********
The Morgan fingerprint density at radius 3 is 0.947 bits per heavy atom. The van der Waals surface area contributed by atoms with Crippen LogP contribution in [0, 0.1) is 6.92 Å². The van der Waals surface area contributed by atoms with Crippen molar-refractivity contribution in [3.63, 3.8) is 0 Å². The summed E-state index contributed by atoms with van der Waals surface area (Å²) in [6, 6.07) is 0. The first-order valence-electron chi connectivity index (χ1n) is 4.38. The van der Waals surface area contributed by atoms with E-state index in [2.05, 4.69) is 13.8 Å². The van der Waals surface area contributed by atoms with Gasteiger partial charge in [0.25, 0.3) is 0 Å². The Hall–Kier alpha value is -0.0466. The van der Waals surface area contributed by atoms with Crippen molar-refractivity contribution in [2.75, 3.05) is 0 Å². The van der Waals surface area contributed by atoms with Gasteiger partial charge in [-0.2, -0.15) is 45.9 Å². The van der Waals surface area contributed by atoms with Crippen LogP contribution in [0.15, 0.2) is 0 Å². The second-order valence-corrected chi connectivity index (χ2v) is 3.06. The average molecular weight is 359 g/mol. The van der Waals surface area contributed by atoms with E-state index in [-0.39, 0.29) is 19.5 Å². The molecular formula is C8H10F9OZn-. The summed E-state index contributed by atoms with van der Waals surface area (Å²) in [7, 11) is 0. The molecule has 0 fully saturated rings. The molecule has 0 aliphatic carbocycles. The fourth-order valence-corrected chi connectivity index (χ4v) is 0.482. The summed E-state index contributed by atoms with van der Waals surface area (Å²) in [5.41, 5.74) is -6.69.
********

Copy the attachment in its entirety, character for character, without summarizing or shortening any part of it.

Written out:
The Morgan fingerprint density at radius 3 is 0.947 bits per heavy atom. The van der Waals surface area contributed by atoms with Crippen LogP contribution in [0, 0.1) is 6.92 Å². The van der Waals surface area contributed by atoms with Crippen molar-refractivity contribution in [3.63, 3.8) is 0 Å². The summed E-state index contributed by atoms with van der Waals surface area (Å²) in [6, 6.07) is 0. The first-order valence-electron chi connectivity index (χ1n) is 4.38. The van der Waals surface area contributed by atoms with E-state index in [2.05, 4.69) is 13.8 Å². The van der Waals surface area contributed by atoms with Gasteiger partial charge in [0.25, 0.3) is 0 Å². The Hall–Kier alpha value is -0.0466. The van der Waals surface area contributed by atoms with Crippen molar-refractivity contribution in [2.75, 3.05) is 0 Å². The van der Waals surface area contributed by atoms with Gasteiger partial charge in [-0.2, -0.15) is 45.9 Å². The van der Waals surface area contributed by atoms with Crippen LogP contribution in [0.15, 0.2) is 0 Å². The second-order valence-corrected chi connectivity index (χ2v) is 3.06. The average molecular weight is 359 g/mol. The van der Waals surface area contributed by atoms with E-state index in [-0.39, 0.29) is 19.5 Å². The molecular formula is C8H10F9OZn-. The summed E-state index contributed by atoms with van der Waals surface area (Å²) in [7, 11) is 0. The molecule has 0 fully saturated rings. The molecule has 0 aliphatic carbocycles. The fourth-order valence-corrected chi connectivity index (χ4v) is 0.482. The summed E-state index contributed by atoms with van der Waals surface area (Å²) in [5.41, 5.74) is -6.69.